http://www.abstractsonline.com/plan/ViewSe...51-9adfcf8a8005


Hmm... don't seem to be getting that link to work nigel. Any other link to follow?
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Hungry4info
post Sep 1 2009, 01:15 PM
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QUOTE (titanicrivers @ Sep 1 2009, 06:40 AM) *
Hmm... don't seem to be getting that link to work nigel.


I confirm.


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ngunn
post Sep 1 2009, 01:34 PM
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Strange, it works for me OK, although it does involve two steps - clicking on the title of the fourth paper in the session.

However, assuming you're not even getting to the Session programme try going the long way round from the link I just posted in 'conferences and publications'. Follow links to 'Titan Surface'.

Lots of other goodies there too.
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belleraphon1
post Sep 1 2009, 01:54 PM
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All..

I found I had to outside the forum and go directly to the DPS 41st web page to get these abstracts...

The one in question is in Session 21 Titan surface... I am copying the abstract here because others have had problems getting to this.

Yes, ngunn a lot of juicy abstracts on this site ....

"Title Further Constraints on the Smoothness of Ontario Lacus using Cassini RADAR Specular Reflection Data

Author Block Lauren Wye1, H. A. Zebker1, R. D. Lorenz2, J. I. Lunine3, Cassini RADAR Team
1Stanford Univ., 2Johns Hopkins University, Applied Physics Lab, 3University of Arizona, Lunar and Planetary Lab.

Abstract Cassini RADAR altimetry data collected on the 49th flyby of Titan (T49; 2008 December 21) over Ontario Lacus in Titan’s south polar region shows evidence for intense mirror-like specular reflections. Analysis of the strength of the specular return, which is expected to decline exponentially with increasing surface height variance, reveals that the surface is extremely smooth, with less than 3 mm rms surface height variation over the 100m-wide Fresnel zone (“Smoothness of Titan’s Ontario Lacus: Constraints from Cassini RADAR specular reflection data”, GRL 2009). The T49 echoes were stronger than expected, severely saturating the receiver and inhibiting an accurate estimation of the signal strength and, consequently, the rms surface height. While we developed a method to partially correct the echoes for the distortion incurred, our height estimate is only an upper limit. Further altimetry data over Ontario Lacus is expected in the T60 sequence on August 9th, 2009, where the receiver attenuation will be set high enough over the lake to avoid saturation, and quantization effects will also be minimized. In this presentation, we will report our latest estimates on the smoothness of Ontario Lacus’ surface and what they might suggest for limitations on the wind speeds or surface material characteristics.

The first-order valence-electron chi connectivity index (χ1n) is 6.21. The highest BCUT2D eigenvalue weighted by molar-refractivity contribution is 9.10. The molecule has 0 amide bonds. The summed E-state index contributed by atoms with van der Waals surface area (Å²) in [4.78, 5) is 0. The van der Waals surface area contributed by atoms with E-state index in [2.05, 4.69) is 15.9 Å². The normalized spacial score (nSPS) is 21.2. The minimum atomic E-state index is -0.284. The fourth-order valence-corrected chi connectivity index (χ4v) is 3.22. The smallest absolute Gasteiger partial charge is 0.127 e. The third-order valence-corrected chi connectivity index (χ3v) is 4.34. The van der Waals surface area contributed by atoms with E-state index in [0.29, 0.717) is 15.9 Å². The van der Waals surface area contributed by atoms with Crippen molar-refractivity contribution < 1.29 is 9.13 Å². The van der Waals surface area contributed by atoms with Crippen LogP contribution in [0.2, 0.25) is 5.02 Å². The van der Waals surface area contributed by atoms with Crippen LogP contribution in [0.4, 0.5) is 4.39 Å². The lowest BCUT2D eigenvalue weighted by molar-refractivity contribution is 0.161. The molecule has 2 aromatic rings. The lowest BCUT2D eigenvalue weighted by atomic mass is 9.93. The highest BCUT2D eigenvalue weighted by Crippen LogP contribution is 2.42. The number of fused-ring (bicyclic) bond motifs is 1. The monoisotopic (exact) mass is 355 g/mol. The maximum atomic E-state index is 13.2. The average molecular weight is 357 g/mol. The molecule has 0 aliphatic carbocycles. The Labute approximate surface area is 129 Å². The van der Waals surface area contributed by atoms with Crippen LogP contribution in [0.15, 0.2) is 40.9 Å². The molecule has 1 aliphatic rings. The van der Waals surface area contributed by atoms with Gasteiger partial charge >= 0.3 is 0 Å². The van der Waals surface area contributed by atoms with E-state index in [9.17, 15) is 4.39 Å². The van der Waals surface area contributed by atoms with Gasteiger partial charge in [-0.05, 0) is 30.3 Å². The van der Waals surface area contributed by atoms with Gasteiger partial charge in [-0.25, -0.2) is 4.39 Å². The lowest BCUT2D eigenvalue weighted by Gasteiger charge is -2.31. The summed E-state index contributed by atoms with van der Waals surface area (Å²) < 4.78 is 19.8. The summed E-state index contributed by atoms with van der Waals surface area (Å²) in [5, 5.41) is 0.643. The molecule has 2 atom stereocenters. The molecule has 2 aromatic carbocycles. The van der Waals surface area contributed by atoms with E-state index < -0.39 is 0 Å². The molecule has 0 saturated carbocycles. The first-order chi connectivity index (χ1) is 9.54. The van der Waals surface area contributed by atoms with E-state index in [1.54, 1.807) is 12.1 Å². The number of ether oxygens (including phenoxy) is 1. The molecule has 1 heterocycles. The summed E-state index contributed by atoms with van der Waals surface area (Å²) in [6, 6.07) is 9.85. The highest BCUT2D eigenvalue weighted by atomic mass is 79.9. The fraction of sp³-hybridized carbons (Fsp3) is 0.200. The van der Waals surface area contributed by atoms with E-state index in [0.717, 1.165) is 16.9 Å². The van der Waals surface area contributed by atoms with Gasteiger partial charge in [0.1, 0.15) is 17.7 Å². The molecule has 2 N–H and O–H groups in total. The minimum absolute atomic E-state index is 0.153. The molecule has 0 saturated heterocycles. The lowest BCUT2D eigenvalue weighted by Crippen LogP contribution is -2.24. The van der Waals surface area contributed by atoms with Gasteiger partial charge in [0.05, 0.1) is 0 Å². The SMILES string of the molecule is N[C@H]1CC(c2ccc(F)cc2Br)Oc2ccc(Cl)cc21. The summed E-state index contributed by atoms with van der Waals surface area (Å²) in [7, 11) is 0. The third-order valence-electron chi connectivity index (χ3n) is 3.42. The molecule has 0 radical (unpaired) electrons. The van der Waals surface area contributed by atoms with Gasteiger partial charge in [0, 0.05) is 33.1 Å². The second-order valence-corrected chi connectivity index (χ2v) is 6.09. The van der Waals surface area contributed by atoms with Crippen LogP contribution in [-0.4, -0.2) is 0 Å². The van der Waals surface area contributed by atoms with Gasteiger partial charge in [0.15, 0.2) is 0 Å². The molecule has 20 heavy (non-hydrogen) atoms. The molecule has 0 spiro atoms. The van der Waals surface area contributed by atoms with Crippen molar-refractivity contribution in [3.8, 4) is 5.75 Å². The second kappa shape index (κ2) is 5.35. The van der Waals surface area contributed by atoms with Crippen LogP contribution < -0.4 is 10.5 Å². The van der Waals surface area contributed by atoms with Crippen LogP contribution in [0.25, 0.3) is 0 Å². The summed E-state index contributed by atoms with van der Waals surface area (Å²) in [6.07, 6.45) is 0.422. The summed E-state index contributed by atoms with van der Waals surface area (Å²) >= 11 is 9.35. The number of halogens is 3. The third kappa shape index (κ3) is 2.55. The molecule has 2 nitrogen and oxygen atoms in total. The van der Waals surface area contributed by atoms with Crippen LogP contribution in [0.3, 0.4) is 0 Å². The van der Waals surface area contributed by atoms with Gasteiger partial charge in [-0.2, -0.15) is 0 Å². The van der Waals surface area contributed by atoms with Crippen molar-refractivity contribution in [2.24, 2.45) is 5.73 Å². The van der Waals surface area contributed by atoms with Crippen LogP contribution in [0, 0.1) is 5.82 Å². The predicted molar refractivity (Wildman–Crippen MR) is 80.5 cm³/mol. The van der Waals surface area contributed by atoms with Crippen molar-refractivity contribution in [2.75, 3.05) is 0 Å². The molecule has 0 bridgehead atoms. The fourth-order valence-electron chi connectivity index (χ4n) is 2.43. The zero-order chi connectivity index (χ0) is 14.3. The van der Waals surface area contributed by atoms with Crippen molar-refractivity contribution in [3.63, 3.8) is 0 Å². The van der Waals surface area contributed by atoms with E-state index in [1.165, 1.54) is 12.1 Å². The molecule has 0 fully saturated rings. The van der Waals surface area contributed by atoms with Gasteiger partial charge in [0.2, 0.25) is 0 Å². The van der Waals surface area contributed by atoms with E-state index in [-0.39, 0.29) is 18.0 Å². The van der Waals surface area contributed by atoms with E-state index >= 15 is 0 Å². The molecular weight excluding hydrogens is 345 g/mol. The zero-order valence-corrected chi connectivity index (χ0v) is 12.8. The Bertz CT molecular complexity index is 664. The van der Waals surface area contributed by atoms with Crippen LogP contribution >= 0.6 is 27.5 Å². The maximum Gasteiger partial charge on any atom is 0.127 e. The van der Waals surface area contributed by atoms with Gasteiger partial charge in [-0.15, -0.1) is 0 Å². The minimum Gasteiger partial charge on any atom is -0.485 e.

This work was conducted under contract with the Cassini Project and was partially supported by NASA headquarters under the NASA Earth and Space Science Fellowship Program. "

Craig
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belleraphon1
post Sep 1 2009, 01:57 PM
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And, of course, I copy the wrong abstract... sorry admins...

"Title Evidence for Liquid in Ontario Lacus (Titan) from Cassini-Observed Changes

Author Block Jonathan I. Lunine1, A. Hayes2, O. Aharonson2, G. Mitri3, R. Lorenz4, E. Stofan5, S. Wall3, C. Elachi3, Cassini RADAR Team
1Univ. of Arizona, 2Caltech, 3Jet Propulsion Laboratory, 4Applied Physics Laboratory, 5Proxemy Research.